Anna Williams was a drug addict and dealer, in and out of jail for years, until one night eight years ago.
“They raided my house. I was in the car. [Then] Officer Puga came and got me out of the car and stood me in front of him,” said Williams.
It was then when Kern County Sheriff’s Deputy, John Puga arrested Williams. She said it was then when her eyes were open to what she had been doing all these years.
“What I was doing to the children, to the people out there. [He said] how he was trying to save them and trying to get them off the streets and I’m over here dealing it. [He was] telling me how much I was a menace to society,” said Williams.
Anna went to prison that night and with her, Puga’s words.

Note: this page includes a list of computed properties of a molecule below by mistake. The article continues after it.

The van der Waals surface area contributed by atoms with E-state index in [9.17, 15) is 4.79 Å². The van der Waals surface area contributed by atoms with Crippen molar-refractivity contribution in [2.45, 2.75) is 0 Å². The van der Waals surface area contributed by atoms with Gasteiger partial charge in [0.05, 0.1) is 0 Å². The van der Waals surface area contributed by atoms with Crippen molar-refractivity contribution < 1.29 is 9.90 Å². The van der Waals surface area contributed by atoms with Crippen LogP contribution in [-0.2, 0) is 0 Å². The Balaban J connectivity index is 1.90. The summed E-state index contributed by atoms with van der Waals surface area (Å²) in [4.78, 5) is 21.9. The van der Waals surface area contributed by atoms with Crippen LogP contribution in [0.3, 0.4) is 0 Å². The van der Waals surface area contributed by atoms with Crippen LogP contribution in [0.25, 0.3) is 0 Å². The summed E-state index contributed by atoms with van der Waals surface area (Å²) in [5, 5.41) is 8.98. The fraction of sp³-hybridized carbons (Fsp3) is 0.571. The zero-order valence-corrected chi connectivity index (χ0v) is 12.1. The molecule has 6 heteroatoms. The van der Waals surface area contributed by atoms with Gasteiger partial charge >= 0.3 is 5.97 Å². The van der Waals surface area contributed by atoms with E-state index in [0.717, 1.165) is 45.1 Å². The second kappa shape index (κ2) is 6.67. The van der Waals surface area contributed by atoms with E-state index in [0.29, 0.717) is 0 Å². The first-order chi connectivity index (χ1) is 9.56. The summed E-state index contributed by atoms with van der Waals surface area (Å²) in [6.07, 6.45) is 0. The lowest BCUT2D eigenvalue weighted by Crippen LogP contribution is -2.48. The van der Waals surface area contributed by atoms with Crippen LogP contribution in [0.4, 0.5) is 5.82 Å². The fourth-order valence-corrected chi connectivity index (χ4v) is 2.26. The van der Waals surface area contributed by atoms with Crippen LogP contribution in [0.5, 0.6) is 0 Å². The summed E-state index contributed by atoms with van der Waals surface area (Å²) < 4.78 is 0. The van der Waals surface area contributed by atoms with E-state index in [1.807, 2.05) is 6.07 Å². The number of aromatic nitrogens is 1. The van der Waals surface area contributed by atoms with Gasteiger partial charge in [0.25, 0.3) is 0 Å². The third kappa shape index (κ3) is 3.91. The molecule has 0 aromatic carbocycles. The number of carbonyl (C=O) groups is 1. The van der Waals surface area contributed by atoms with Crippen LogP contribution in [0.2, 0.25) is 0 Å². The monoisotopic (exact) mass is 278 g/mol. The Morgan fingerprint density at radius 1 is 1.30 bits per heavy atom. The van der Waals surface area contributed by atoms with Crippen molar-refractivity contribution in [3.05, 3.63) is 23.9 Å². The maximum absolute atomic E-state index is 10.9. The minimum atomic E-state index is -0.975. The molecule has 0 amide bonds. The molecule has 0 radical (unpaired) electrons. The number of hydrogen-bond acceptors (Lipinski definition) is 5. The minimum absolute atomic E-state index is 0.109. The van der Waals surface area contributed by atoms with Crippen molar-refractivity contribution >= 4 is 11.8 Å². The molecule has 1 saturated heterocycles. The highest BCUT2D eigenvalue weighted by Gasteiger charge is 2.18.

“He said a couple of things that stuck with me. And I said something to him and he said ‘Anna don’t talk to me. I’m not your friend, we are not friends,’” said Williams.
When she got out, she found him, thanked him and formed a friendship.
And like her, Puga wants people to know that the police are not their enemies.
“We’re not out there with a badge and a gun just to take people to jail and just throw everybody behind bars,” said Puga. “There’s things that we do, that can reflect the community in a good way.”
So they came together Sunday night at The Mission to share their stories. And like others at The Mission, Puga had a childhood that affected him.
“My real father was not a good person. He had a drug addiction, alcohol addiction, and womanizing addiction. He was very abusive,” said Puga.
Puga says he did not want to be like him, but to help those like his father.
With both their stories, they are now speaking to crowds, hoping to turn people’s lives around. Like Anna’s was eight years ago.